Choosing polyurethane or ceramic lagging for your belt conveyor system

conveyor

Lagging plays a crucial role in protecting the pulley on your belt conveyor system, increasing belt friction and reducing abrasive wear as well as material build-up.

It is the layer of material bonded to the shell of a conveyor pulley, typically covered in some form of rubber, ceramic, polyurethane, or other materials. The material chosen is highly dependent on your specific application.

And with polyurethane lagging growing rapidly in popularity, Flexco has decided to take a deep dive into the pros and cons of polyurethane lagging versus full ceramic lagging, so keep reading to weigh up the facts.

The pros and cons of polyurethane lagging on your conveyor 

Also known as plastic lagging, polyurethane has been gaining popularity in non-drive pulley applications where there are concerns about carryback buildup between the belt and lagging.

It can be applied as a sheet or strip, either bonded with rubber-backed polyurethane or cast directly on the pulley shell.

Compared to rubber lagging, it has a three to five times longer service life and provides higher abrasion resistance.

The low coefficient of friction makes polyurethane lagging kind to the belt bottom cover, making it the ideal solution for belts with premature wear.

Polyurethane lagging also poses very little risk of damage to the belt cover. It is commonly used on bend pulleys where there is slippage between the belt and lagging surface.

However, cast polyurethane lagging is very expensive to apply and extremely difficult to repair, it is generally only used when rubber or ceramic lagging has proved less serviceable.

Furthermore, polyurethane lagging lasts a maximum of five years before the pulley needs to be refurbished. As mentioned, this is a very costly and labor-intensive procedure, hence polyurethane is recommended to be used only for bend pulleys and non-drive pulleys on turnover conveyors.

The pros and cons of ceramic lagging on your conveyor 

Ceramic lagging is popular in applications where belt slip or high wear are a concern as it is more durable than rubber.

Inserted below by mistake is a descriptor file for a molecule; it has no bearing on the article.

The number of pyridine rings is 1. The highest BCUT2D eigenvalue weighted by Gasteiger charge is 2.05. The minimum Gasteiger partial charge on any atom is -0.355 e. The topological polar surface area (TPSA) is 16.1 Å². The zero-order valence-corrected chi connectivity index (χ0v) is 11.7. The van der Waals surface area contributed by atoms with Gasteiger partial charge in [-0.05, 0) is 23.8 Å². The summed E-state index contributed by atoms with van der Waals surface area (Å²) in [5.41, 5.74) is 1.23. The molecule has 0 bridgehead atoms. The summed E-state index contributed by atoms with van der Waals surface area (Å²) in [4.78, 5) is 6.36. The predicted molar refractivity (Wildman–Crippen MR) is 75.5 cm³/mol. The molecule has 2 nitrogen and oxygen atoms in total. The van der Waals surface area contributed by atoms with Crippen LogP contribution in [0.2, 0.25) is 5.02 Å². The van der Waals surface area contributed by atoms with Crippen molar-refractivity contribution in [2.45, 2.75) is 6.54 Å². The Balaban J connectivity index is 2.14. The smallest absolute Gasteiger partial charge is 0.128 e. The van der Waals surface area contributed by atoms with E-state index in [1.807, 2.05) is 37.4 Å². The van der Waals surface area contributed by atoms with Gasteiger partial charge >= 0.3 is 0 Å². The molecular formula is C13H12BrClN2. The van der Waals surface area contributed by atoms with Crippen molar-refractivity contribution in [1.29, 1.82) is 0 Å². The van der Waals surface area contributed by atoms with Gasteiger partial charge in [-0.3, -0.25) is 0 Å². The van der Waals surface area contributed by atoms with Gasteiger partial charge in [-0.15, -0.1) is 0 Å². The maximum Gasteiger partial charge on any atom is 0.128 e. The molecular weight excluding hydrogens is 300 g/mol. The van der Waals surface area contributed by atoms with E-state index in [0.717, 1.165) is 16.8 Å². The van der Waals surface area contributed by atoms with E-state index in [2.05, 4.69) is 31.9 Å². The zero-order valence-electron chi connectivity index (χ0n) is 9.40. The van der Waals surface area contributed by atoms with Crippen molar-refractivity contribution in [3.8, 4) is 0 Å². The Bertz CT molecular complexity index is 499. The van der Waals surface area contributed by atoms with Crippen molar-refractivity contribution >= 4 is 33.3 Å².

The most common types of ceramic lagging utilise either smooth or dimpled ceramic tiles, both offering a significant increase in friction, grip, and tracking of the belt.

Ceramic lagging has four main advantages over other types of lagging:

  1. The ceramic tiles are extremely resistant to abrasion so it can handle harsher materials and the dimples can significantly improve traction for drive pulleys.
  2. The amount of coverage of ceramic on the surface of the lagging can be customised to your application and requirements, with options to feature 13%, 39%, and 80% ceramic coverage.
  3. Ceramic lagging has a greater service life, which reduces lagging wear significantly.
  4. Smooth ceramic lagging is the optimal choice for non-drive head pulleys; it has a flat, even surface for the belt and belt cleaners to run efficiently.

There aren’t many negatives to consider when installing ceramic lagging, but it is best to get expert help when choosing the right type of lagging for your belt conveyor system.

For example, depending on the conveyor design when choosing dimpled ceramic lagging, belt clawing or bottom-cover damage can be displayed if there is belt slippage present, as the dimples can claw the backside of the belt.

So, it makes sense to talk to a trusted expert when deciding what lagging is best for your system.

So, which belt conveyor lagging is best?

Polyurethane and smooth ceramic lagging are both acceptable choices when deciding which lagging is best for your non-drive head pulley. However, if you want to make a cost-effective decision that will boost your productivity in the long term, full ceramic is the optimal choice.

In most applications, polyurethane lagging has a maximum life span of five years, whilst smooth ceramic lagging in the same application has been proven to last at least 20 years.

Not only is the initial product and installation cost much cheaper; you’re also saving yourself the cost of replacing the lagging at least three to four times over the service life of the pulley.

Evidently in May 2001, Flexco installed full ceramic Flex-Lag Pulley Lagging in iron ore as part of the site spec. Today, 20 years later it is still in perfect condition as seen in the image below.

Get an expert to assess your lagging 

Despite popularity and price, choosing a type of pulley lagging must come down to your specific application: including conveyor design, product abrasion, pulley type, and belt speed.

It is vital to your operation to have an expert determine these factors and weigh up which material is most suitable for your conveyor pulley.

Flexco believes in finding the best solutions and technology for your specific application and operating conditions. That’s why the manufacturer is currently conducting free digital pulley lagging assessments where a Flexco expert will assess customers’ systems and help them to choose the correct lagging for their application.

 

This article was first published at Flexco’s website.

Authored by: Phil Dreghorn, Regional Manager

Dreghorn joined Flexco in 2003 as Queensland’s Sales Manager. Prior to Flexco, Dreghorn held various roles in the belt conveyor system industry involving conveyor maintenance and belt splicing and has a special interest in lagging products. Dreghorn holds qualifications as a boilermaker and belt splicer and completed training as a Work Health and Safety Officer.

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